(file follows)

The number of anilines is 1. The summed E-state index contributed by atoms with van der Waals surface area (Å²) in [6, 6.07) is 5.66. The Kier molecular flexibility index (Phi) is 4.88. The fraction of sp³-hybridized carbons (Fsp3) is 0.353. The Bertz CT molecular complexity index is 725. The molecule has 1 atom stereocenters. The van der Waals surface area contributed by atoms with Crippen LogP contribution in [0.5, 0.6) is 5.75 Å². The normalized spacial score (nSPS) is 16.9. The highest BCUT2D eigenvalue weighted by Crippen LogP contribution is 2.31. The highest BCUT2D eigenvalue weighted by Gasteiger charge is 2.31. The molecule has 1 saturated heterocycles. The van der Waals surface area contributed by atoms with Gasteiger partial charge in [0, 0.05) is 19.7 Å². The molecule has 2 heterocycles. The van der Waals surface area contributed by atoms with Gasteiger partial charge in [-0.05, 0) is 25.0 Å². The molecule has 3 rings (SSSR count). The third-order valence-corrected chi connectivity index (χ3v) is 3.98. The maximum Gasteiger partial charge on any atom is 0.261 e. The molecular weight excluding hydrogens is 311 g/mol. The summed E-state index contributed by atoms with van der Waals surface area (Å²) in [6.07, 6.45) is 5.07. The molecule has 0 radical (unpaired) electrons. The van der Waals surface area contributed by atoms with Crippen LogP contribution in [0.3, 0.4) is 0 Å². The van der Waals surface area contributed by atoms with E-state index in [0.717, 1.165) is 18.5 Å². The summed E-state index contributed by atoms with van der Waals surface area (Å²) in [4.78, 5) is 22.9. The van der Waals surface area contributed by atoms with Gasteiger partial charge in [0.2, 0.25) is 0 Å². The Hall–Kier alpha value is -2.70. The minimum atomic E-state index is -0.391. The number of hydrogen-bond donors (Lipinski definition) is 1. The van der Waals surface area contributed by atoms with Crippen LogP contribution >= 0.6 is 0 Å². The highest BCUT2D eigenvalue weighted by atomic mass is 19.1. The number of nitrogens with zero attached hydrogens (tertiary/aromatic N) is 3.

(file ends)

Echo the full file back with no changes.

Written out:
The number of anilines is 1. The summed E-state index contributed by atoms with van der Waals surface area (Å²) in [6, 6.07) is 5.66. The Kier molecular flexibility index (Phi) is 4.88. The fraction of sp³-hybridized carbons (Fsp3) is 0.353. The Bertz CT molecular complexity index is 725. The molecule has 1 atom stereocenters. The van der Waals surface area contributed by atoms with Crippen LogP contribution in [0.5, 0.6) is 5.75 Å². The normalized spacial score (nSPS) is 16.9. The highest BCUT2D eigenvalue weighted by Crippen LogP contribution is 2.31. The highest BCUT2D eigenvalue weighted by Gasteiger charge is 2.31. The molecule has 1 saturated heterocycles. The van der Waals surface area contributed by atoms with Gasteiger partial charge in [0, 0.05) is 19.7 Å². The molecule has 2 heterocycles. The van der Waals surface area contributed by atoms with Gasteiger partial charge in [-0.05, 0) is 25.0 Å². The molecule has 3 rings (SSSR count). The third-order valence-corrected chi connectivity index (χ3v) is 3.98. The maximum Gasteiger partial charge on any atom is 0.261 e. The molecular weight excluding hydrogens is 311 g/mol. The summed E-state index contributed by atoms with van der Waals surface area (Å²) in [6.07, 6.45) is 5.07. The molecule has 0 radical (unpaired) electrons. The van der Waals surface area contributed by atoms with Crippen LogP contribution in [0.3, 0.4) is 0 Å². The van der Waals surface area contributed by atoms with E-state index in [0.717, 1.165) is 18.5 Å². The summed E-state index contributed by atoms with van der Waals surface area (Å²) in [4.78, 5) is 22.9. The van der Waals surface area contributed by atoms with Gasteiger partial charge in [0.2, 0.25) is 0 Å². The Hall–Kier alpha value is -2.70. The minimum atomic E-state index is -0.391. The number of hydrogen-bond donors (Lipinski definition) is 1. The van der Waals surface area contributed by atoms with Crippen LogP contribution >= 0.6 is 0 Å². The highest BCUT2D eigenvalue weighted by atomic mass is 19.1. The number of nitrogens with zero attached hydrogens (tertiary/aromatic N) is 3.